The dynamics of postcards have evolved greatly over time, changing their overall look. There are some postcards that look much different then those from the time of their creation. The sizes, shapes materials, and the overall set up have all varied over time. Some of these changes affected Beverly Massachusetts, while others didn’t. Beverly had its own dynamics of postcards as many other places did.
Postcards as you may already know are not very large. They have always been rather small since their creation. Early on in the life span of the postcard there was a standard size widely used in the United States of 3 ½ inches by 5 ½ inches. Almost as large as the majority of modern cards which are approximately 4 inches by 6 inches. Beverly, on the other hand, had it’s own unique size, 3 ½ inches by 6 ½, for postcards from the earliest to the most recent. Not all postcards have to follow these size restrictions, and there are many exceptions to these rules, but for the most part these are the sizes of postcards.
There are many differences on the front and back of the Beverly postcards. One thing that was always the same on the back of the postcard was the area for the stamp in the top right hand corner. It remained in this spot throughout all the changes and remains the same to this day. The earlier cards used the entire back of the card only for the address only, reading “This Side For Address Only“. To compensate for this lack of room to write on the back, the majority of these postcards had an area to write on the front, this area was blank could be found on any edge of the card. These cards could be of anything such as the United Shoe. Some, however, did not have any space to write which left people scribbling over the picture, or writing in the empty sky. As time went on the law restricting writing on the backs of postcards was lifted and a new appearance of the back was introduced. This new appearance had a line splitting the left and right sides so that the right side could be used for the address and the left for the message. After this happened the percent of cards with a space on the front dropped greatly. A rather small number of cards had lines or the address, the non-divided had the least percent, but it seemed that more of the more recent, divided back cards had them.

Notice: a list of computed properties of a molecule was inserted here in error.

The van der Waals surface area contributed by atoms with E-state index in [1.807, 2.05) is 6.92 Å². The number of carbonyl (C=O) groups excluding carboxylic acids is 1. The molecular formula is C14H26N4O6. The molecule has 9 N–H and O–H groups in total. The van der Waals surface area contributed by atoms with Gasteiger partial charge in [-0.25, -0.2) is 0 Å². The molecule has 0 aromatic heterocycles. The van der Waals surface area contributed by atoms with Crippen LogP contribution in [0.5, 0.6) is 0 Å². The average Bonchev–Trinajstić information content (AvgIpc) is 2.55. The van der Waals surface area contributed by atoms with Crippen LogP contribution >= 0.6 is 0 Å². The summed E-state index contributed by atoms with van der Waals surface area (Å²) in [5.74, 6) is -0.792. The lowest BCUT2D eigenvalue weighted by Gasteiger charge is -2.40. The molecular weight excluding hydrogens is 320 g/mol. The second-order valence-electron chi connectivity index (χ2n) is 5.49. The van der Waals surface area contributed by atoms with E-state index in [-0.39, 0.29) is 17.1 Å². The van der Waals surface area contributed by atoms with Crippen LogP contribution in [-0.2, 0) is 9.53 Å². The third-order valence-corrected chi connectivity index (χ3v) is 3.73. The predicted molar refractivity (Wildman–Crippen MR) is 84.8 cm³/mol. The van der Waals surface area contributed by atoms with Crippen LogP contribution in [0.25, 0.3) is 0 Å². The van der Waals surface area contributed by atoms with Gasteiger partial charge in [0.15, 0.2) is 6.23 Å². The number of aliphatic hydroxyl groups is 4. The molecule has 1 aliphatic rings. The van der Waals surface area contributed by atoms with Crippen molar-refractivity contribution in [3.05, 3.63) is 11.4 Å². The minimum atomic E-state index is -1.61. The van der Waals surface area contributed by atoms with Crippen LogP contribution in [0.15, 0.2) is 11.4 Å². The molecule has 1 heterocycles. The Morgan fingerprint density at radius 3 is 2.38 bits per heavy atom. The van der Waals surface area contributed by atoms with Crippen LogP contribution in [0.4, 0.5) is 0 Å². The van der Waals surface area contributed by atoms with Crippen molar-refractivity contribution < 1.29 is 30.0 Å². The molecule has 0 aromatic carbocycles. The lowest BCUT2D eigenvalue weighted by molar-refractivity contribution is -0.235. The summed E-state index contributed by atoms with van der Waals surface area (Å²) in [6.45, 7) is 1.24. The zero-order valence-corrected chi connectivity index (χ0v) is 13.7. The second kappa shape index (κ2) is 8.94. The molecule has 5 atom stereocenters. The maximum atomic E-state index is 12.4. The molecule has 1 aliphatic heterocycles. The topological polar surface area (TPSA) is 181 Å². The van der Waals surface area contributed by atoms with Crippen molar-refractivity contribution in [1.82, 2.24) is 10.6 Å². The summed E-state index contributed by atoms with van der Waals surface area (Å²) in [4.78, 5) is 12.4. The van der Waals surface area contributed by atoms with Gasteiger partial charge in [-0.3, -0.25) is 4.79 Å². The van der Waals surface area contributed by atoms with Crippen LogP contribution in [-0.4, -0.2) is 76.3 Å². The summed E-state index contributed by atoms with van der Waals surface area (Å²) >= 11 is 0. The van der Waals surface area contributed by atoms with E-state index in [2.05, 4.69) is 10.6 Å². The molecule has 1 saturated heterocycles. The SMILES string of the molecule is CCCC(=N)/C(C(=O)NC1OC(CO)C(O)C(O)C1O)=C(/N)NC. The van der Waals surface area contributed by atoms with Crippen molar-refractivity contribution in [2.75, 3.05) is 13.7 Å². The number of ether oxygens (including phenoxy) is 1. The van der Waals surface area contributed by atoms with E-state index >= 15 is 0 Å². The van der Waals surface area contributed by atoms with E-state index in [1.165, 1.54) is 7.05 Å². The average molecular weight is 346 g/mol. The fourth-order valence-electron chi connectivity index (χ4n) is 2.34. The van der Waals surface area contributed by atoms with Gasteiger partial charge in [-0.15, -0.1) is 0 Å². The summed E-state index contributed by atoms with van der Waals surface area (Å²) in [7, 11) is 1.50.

Older postcards had no color when the photo was originally taken. The only way to have color postcards was to ship them overseas and have them colorized. For this reason, many were just left black and white or an odd shade of brown. The ones that did have color seemed rather phony, and the color schemes were unrealistic such as this picture of president Taft’s summerhouse. Many don’t just look unrealistic but they look almost hand drawn. They are of streets in Beverly and other places of interest such as the rose garden or post office. The more modern cards can be, and are taken in color. There are a few that are black and white, maybe to give a more authentic look. The most recent cards have the best color and have views that were not obtainable at earlier times. This comes with the invention of the helicopter. There are many pictures of the waterfront.
The outside world had many things in postcards that Beverly did not. All of the Beverly cards are made out of a stiff piece of thick paper. This was the same for most cards but there are some cards out there made from birch bark and other strange materials. There are also many textured cards, which Beverly is missing. Linens for example weren’t really that uncommon but Beverly had none. One type of card that Beverly did have are chromes, which simply have a very glossy look to the front of the card. All of the Beverly cards are in the 3 ½ by 6-½ inch norm, but the rest of the world did not stay in any boundaries and as a result many abstract cards have been made. Beverly is also missing of these abstract postcards. Beverly was rather conservative with their postcards, showing very little creativity other than the pictures used. The photographer or artist is the only one who made any attempt to change the dynamics of the postcard.
Beverly had its own unique design of postcards that no other place had by its subtle differences. The size and lack of abstract ideas and other variations in the dynamics make these postcards original. While the world was doing one thing Beverly was doing the same thing in its own unique little way. and other spots that can easily catch a person’s eye.
Collins, C “Interesting Facts about our Postcards” Hobbies, July 1952, 150-152
Staff, Frank.The Picture Postcard and Its Origins. New York: Frederick A Praeger, 1966
Next chapter: What was written on the back